Another under-analysed issue are the comparisons with Microsoft/Internet Explorer's monopoly problem: The issue with IE was that it was closed-source, only available on Windows, and included strange runtimes for content that no other client had a chance to access.
None of those issues align with anything in Chrome's position today. Chrome has a large market share, and to some extend the evolution of the web platform. But with Chrome leading the way, the web platform has seen an unprecedented success in terms of standardisation, performance, and features in the last five years or so.
I get that people invested in existing standardisation process feel sad for the demise of their bureaucracy. But it's working rather well because Chrome's and users' interests align. And there isn't even an obvious mechanism for this to change, since other players such as Apple seem to be unthreatened in their position of having a de-facto veto.
That said, I checked a site I was developing on Chrome a while ago, and for a moment, I thought I'd accidentally deployed to the apex domain. Thank goodness I switched before Chrome's anti-features went into overdrive. I don't think I'd be using Chrome when they did that, even if privacy weren't a huge concern of mine.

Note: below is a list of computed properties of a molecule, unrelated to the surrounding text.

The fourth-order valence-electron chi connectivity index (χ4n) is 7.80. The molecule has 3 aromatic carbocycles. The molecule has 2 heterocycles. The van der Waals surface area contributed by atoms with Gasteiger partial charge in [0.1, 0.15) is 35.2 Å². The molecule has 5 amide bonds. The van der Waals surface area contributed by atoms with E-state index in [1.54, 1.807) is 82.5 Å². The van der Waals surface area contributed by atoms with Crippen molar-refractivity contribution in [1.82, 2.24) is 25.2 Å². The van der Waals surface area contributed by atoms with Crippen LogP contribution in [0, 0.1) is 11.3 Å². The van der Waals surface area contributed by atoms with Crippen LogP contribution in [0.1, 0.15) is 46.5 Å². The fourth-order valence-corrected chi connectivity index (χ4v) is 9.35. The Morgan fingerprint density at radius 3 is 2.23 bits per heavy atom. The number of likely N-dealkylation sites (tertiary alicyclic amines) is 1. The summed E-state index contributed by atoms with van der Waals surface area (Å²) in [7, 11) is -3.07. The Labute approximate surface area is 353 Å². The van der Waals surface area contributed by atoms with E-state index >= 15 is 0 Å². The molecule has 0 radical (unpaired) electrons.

Since Chrome 78 it is very perverse feeling to see Chrome informing me (with cute little icon in omnibox) that it had blocked 3rd-party cookies from domains like google-analytics.com or doubleclick.com.
The last one may seem minor, but it takes three clicks to achieve the same result as chrome for a task I do constantly.
How is Firefox on wayland with sway?
I have been enjoying Brave lately though.
Also, while it's off by default, Firefox can be configured to support them: https://support.mozilla.org/en-US/questions/1175296
The OS certificate in any enterprise company is "locked down" with extensive policies provided by the OS vendor. It is far harder to import/export certificate and key material from it than from Firefox's own certificate store. I know that my company runs has scripts that run regular background checks to validate certificates in the OS certificate store. If you want dev/test certificates, we even have an internal app that generates 'trusted' certificates for various purposes.
There was a reason that Chrome chose to move to the OS certificate store. They realised it would increase their market share in the enterprise. Firefox is a no-go because it continues to cling to its own custom store.
That functionality is pretty essential to me, and I can get it on Firefox.